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APPROPRIATE DOSE ROUNDING OF CYTOKINE MODULATORS FOR PAEDIATRIC RHEUMATOLOGY INPATIENTS
  1. Chris Paget
  1. Great Ormond Street Hospital for Children NHS Foundation Trust

    Abstract

    Background Cytokine modulators (adalimumab, infliximab, etanercept, anakinra, canakinumab, rituximab, tocilizumab and abatacept) are high-cost biologics used primarily in paediatrics to treat patients with juvenile idiopathic arthritis.1 Funding mechanisms are unreliable and inconsistent hence appropriate dose rounding is a key cost-saving measure.2 However, there is a lack of evidence-based guidance for dose rounding in paediatrics.3

    Aims and objectives Determine if 100% of inpatient cytokine modulator prescriptions in rheumatology are dose rounded up or down to the nearest whole vial, pen or syringe if within 5 or 10% of the dose for patients less or more than 10 kg respectively.

    Establish financial impact of drug wastage due to failures in dose rounding.

    Method Retrospective data collection of electronic prescriptions for all cytokine modulators prescribed for rheumatology inpatients from January 2011 to December 2014. Prescriptions analysed using a five step process to determine if doses could have been rounded to nearest whole dose unit. Cost of waste resulting from failure to dose round also calculated.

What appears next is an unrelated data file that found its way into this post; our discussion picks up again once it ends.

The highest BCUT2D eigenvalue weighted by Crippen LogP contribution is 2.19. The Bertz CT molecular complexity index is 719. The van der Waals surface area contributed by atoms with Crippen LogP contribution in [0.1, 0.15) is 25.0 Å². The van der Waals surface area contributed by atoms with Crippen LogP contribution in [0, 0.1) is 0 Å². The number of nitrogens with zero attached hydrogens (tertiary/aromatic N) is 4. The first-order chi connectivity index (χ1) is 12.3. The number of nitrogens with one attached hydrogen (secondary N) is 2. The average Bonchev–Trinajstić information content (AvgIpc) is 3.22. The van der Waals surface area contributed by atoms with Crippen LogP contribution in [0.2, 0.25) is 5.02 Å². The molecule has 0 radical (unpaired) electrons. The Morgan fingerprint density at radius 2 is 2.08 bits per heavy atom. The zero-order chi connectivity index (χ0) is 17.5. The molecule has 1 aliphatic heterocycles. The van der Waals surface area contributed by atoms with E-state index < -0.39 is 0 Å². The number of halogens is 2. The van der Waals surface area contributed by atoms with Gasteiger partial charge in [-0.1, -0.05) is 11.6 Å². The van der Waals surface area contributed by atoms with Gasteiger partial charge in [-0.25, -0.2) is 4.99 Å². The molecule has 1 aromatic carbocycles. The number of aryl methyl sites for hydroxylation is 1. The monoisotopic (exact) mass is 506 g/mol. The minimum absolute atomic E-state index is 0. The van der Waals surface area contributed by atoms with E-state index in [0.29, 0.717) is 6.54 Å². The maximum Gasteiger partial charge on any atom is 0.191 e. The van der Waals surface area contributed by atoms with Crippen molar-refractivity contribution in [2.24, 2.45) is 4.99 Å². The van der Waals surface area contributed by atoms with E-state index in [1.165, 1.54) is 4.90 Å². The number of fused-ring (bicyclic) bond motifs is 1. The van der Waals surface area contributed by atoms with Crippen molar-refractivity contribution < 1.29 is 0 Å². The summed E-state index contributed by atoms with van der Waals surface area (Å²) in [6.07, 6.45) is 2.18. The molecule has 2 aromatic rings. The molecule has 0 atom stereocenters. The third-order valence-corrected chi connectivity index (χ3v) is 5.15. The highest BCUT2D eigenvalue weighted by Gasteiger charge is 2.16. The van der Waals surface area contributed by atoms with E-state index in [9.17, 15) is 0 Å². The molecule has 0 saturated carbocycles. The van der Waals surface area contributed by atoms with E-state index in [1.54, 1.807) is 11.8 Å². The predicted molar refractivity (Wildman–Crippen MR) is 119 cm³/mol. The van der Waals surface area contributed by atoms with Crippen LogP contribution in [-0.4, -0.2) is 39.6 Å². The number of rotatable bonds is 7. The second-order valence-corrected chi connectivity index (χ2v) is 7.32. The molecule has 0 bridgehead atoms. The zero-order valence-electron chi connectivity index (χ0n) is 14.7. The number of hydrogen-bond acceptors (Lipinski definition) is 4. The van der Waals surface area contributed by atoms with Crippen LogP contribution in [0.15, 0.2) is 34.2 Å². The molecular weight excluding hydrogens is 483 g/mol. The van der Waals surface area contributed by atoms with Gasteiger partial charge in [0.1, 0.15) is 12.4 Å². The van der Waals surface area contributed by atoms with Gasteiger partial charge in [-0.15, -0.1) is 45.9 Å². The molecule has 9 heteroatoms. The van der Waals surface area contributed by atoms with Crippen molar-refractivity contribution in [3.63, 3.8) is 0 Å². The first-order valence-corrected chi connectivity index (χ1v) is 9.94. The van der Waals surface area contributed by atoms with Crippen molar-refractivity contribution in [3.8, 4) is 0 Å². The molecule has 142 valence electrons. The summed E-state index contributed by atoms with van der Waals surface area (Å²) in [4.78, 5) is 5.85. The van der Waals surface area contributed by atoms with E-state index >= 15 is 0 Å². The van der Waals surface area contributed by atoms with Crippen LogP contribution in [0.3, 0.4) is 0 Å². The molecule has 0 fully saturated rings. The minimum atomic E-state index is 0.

Results Only 35% (380/1100) of prescriptions rounded to the nearest whole dose unit therefore audit standard not met. 97% (698/720) of all prescriptions not dose rounded were for tocilizumab and infliximab with approximate annual wastage of £11,000. Unexpected and significant unavoidable wastage identified due to lack of paediatric-friendly dose unit sizes, particularly for canakinumab (approximately £740,000/year).

    Discussion Appropriate dose rounding does not appear to be common practice. Raising awareness and educating rheumatology and pharmacy teams as well as establishing local dose banding or rounding guidelines may improve future results. Tocilizumab is available in 80 mg, 200 mg and 400 mg vials therefore there is scope for flexibility in dose rounding if combinations are used appropriately. Unavoidable waste may be reduced through use of pharmacy central intravenous additive service (CIVAS) for preparation or use of biosimilars.

    • Abstract
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